I'm connected to an Ethereum node (running Geth) I manage and I'm able to connect to it using RPC. I can access web3 in the terminal after issuing geth console. I can access and run the RPC function calls as listed in the documentation here. I have to switch between different libraries like webpy and web3.js so an implementation in either should be fine.

Given a transaction hash, I can fetch the transaction details, say using web3.eth.getTransaction(transaction_hash). But all the details I get only includes: hash, input, nonce, from, to, transaction_index, value, v, r, s.

What I'm curious about is how does this website access rest of the rich details as to how many tokens were transferred. More specifically, how can we read (given the sender and contract address involved in a transactions) the value of tokens transferred i.e. the value parameter of the function call?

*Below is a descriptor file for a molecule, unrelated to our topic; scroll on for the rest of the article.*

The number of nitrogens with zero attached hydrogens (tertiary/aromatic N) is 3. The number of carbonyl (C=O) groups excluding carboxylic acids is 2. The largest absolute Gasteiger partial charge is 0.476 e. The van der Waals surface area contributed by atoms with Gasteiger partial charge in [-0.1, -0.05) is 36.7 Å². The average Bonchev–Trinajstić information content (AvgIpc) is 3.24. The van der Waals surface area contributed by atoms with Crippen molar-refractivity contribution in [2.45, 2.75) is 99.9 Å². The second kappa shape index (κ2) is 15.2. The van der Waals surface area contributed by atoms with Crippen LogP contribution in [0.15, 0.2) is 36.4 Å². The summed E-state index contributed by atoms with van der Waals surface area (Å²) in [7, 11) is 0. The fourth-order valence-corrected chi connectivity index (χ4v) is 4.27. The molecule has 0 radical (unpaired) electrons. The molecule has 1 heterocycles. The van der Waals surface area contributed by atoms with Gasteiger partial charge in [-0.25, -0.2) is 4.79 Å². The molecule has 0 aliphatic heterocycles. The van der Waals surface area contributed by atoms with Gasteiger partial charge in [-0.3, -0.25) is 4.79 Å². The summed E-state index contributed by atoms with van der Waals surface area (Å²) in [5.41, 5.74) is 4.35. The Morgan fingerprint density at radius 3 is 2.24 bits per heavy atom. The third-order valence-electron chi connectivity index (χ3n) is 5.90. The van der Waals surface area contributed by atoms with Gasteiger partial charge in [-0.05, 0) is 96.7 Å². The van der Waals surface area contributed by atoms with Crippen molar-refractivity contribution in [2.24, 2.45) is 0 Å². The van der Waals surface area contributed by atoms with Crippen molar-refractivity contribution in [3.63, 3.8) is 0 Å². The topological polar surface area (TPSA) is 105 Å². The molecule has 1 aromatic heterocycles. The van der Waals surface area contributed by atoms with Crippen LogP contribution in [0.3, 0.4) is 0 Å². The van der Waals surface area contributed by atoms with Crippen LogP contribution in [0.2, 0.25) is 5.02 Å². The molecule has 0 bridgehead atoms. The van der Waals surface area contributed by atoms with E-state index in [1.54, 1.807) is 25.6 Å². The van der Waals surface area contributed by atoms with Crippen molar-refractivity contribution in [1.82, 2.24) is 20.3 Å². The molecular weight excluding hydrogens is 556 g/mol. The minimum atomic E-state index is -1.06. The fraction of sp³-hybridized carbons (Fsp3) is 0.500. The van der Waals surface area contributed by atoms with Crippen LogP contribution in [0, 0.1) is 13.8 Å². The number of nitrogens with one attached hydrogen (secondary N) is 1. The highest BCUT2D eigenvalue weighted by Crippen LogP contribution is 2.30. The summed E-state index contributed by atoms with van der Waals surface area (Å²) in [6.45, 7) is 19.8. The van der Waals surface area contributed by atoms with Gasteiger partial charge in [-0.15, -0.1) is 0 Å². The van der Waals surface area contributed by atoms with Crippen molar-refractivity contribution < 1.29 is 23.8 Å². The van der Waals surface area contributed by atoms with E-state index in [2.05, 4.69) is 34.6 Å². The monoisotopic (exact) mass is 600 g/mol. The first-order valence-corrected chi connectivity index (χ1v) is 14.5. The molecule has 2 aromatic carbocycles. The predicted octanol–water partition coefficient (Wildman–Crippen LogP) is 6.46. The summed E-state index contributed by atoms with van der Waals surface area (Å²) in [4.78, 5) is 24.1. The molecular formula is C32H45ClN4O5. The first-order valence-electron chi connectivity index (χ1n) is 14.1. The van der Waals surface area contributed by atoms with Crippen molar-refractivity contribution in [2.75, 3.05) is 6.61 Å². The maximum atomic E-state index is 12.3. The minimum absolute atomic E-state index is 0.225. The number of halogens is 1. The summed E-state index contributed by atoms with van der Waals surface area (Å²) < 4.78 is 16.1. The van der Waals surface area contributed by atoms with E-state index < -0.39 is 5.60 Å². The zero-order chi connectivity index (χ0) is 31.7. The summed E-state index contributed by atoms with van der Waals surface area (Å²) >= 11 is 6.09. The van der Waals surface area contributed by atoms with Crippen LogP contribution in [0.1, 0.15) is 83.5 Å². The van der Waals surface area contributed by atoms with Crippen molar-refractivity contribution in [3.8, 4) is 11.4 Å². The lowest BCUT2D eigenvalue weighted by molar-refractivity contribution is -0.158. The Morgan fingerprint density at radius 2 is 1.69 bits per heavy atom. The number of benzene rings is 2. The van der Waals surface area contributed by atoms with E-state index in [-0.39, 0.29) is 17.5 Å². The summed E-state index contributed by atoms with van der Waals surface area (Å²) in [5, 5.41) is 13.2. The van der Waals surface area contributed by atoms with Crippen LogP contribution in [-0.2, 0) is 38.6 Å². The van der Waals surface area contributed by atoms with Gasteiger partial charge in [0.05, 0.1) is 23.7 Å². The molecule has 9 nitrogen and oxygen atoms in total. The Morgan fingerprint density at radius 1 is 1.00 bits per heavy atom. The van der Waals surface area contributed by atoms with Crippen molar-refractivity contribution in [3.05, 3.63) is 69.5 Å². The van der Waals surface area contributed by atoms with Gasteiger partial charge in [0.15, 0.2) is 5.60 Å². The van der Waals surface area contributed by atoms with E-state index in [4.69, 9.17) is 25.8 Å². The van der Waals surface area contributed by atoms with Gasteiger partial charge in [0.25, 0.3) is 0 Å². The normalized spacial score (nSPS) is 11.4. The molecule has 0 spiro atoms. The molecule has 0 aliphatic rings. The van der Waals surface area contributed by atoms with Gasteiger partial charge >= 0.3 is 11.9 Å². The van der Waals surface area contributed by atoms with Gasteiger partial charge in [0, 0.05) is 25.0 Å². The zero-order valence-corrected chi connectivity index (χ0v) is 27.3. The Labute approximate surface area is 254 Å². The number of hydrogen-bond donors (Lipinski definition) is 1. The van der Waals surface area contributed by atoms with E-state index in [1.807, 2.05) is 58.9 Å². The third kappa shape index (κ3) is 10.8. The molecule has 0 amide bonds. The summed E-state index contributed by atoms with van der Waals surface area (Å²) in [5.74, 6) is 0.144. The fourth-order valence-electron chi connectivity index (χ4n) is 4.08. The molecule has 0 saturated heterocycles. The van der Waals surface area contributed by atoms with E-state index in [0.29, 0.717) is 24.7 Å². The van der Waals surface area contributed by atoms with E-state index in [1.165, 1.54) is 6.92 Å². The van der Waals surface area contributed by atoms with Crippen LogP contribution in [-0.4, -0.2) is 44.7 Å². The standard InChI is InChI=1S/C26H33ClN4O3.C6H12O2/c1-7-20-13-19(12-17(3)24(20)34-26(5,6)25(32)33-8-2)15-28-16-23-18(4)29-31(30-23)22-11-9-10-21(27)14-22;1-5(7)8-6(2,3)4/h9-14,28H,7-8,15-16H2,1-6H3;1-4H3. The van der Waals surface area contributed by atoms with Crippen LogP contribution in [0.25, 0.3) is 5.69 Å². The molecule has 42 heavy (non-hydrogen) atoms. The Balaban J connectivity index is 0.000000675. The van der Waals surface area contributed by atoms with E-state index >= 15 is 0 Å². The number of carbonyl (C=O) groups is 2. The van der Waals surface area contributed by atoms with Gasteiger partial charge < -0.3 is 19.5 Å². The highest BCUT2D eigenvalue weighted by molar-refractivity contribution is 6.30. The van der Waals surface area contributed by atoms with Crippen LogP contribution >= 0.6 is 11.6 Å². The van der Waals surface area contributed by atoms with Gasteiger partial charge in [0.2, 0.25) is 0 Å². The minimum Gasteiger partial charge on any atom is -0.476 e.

A snapshot of such details from the above website. (How does one figure out the Token Transfer, shown in the picture below)

enter image description here

Is it from the input field? If so, how does one interpret the hex to actuall values and the function called?

2 Answers 2


They most probably are listening on the events generated by every smart contract and indexes them in their local database.

The standard ERC20 compatible smart contracts generate a Transfer() event with each transaction. If you want to monitor all the events generated by a smart contract, you can subscribe your client to allEvents


To access the name of the function that was called, the name of the parameters of the function, the types of the parameters (uint256, address, etc.) and the value of those parameters, you need to decode the "Input Data" field.

An easy way to decode the input data is to use an already built decoder such as ethereum-input-data-decoder.

Events are not a reliable way to access this data because many contracts functions do not fire events, and you can never be sure that the event gives you the true value of the parameters.

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